The natural habitat of the Sumatran elephant is shrinking. As a consequence, the animals are helping themselves to the plantations cultivated where their forests used to be. This leads to conflict with locals and to dangerous situations, for both humans and the elephants. In 2009 the ECMU was set up as a conflict-reduction programme in Bukit Tigapuluh.
Elephants were once prevalent throughout almost all of Sumatra. Today only a few populations remain, survivors existing in isolation from one another in what is left of the originally extensive lowland rainforests. Bukit Tigapuluh in central Sumatra is home to one of these populations.
The massive loss of habitat has led to a situation where almost all the elephants are in constant conflict with the local population. In addition to the destruction of their habitat, with which it is closely related, this conflict, known internationally as the Human-Elephant Conflict (HEC) poses the greatest threat to the elephants of Sumatra.
As they wander, even elephants living in sufficiently-forested regions are increasingly coming across fields and plantations providing high densities of premium fodder in the smallest of areas – a veritable land of milk and honey from the elephant's perspective. It is no wonder that the animals are attracted to these plantations and have learned to meet at least some of their food needs from cultivated crops. Conflicts with landowners are inevitable.
The ECMU programme in Bukit Tigapuluh began reducing the conflict between the human population and the elephants about three years ago. This helps both the animals and the humans and is the only way to make peaceful coexistence possible.
Many farmers are helpless in the face of the problem represented by the elephants. The animals destroy crops and dwellings and consequently the livelihood of a community frequently living under the most austere of conditions. In rare cases, humans are injured or even killed by the elephants.
Almost no assistance is provided by the Indonesian authorities and the farmers are left to their fate. In the past, this helplessness has repeatedly led to the animals being injured or killed out of revenge or sheer desperation, often through the use of poison – a slow, torturous death.
This is exactly where the ECMU steps in. We help farmers to minimise the damage to their fields and show them how to behave correctly in conflict situations in order to avoid danger and accidents with the elephants. With a mix of nature conservation measures and education, we want to develop a greater awareness of nature and wildlife which will make acceptance and coexistence possible in the future – the key to the survival of the Sumatran elephant and other species.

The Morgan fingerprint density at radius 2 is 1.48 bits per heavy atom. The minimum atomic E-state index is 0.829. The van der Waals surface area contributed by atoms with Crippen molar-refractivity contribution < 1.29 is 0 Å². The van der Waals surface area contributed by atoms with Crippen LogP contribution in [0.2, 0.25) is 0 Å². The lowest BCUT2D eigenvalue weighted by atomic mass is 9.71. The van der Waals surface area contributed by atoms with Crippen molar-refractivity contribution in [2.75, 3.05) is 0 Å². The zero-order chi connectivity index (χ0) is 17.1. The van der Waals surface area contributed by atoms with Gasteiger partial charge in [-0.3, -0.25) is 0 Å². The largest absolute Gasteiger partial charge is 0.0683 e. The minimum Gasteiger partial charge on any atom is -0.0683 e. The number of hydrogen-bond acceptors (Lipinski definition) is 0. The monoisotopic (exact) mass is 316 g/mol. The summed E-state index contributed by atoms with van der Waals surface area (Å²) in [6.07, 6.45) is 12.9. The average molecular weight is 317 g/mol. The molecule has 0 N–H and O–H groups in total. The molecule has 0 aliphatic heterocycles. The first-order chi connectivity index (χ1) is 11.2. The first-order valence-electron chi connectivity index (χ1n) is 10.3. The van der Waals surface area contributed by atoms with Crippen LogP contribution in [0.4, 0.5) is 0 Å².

Deterrent techniques which are currently in use, developed in cooperation with the farmers, aim primarily at preventing the elephants encroaching into agricultural areas. Among other measures, special electric fences are used (like those familiar from pasture land, but up-sized for elephants), as are watch towers and simple alarm systems. When elephants are sighted near to fields, or when they have already encroached into the plantations, blank rifles and smoke bombs are used to drive the animals in the right direction.
As the people in the area have been involved in the project from the very beginning through village groups and community work, they will undoubtedly succeed in managing without outside help in the long term. In combination with effective conservation of the habitat, it will be possible to minimize conflict and, as a result, eliminate the main reason for killing the elephants.
Some time ago, the Bukit Tigapuluh Landscape Conservation Program set up a special unit concentrating solely on elephant protection in Bukit Tigapuluh: the Elephant Conservation and Monitoring Units or ECMU.
Over the past three years, the troop has evolved into one of the best-trained elephant conservation units in Indonesia. The work is not easy; a lot is demanded of the ECMU rangers. The troop has to be flexible and able to work under the most varied of conditions, and is constantly on the road as elephants rarely stay in one place for long. The ECMU operations generally take place far from tarred roads which is why off-road motorbikes are used, taking the rangers quickly and safely to their destinations. On really difficult terrain, patrols and wildlife tracking assignments have to be undertaken on foot. Anyone intending to become an ECMU ranger needs to be able to welcome a sporting challenge. This is no place for paunches and lazy excuses!
Just as important as the physical fitness and technical expertise of the ranger are his social skills. At the end of the day, all the problems faced in nature conservation are caused by humans. That means only a change in how people think and act can lead to long-term success.
There is practically no wilderness free of human influence left in Asia. The survival of the Sumatran elephant is directly dependent on the acceptance of the local population. Almost all the ECMU rangers grew up in and around Bukit Tigpapuluh and are therefore thoroughly familiar with the area and the people. This familiarity with the region and the locals, coupled with their soundly-based training in nature conservation, allows the rangers to effectively tackle the current problems and constitutes the basis for long-term success. Young people like our rangers carry the nature conservation concept into the villages and are the basis for a new generation of Indonesians who believe in the coexistence of humans, nature and wildlife and are willing to work towards it.
Alexander Moßbrucker is head of the project aimed at minimising the conflict between elephants and humans which is part of our Bukit Tigapuluh programme in Sumatra.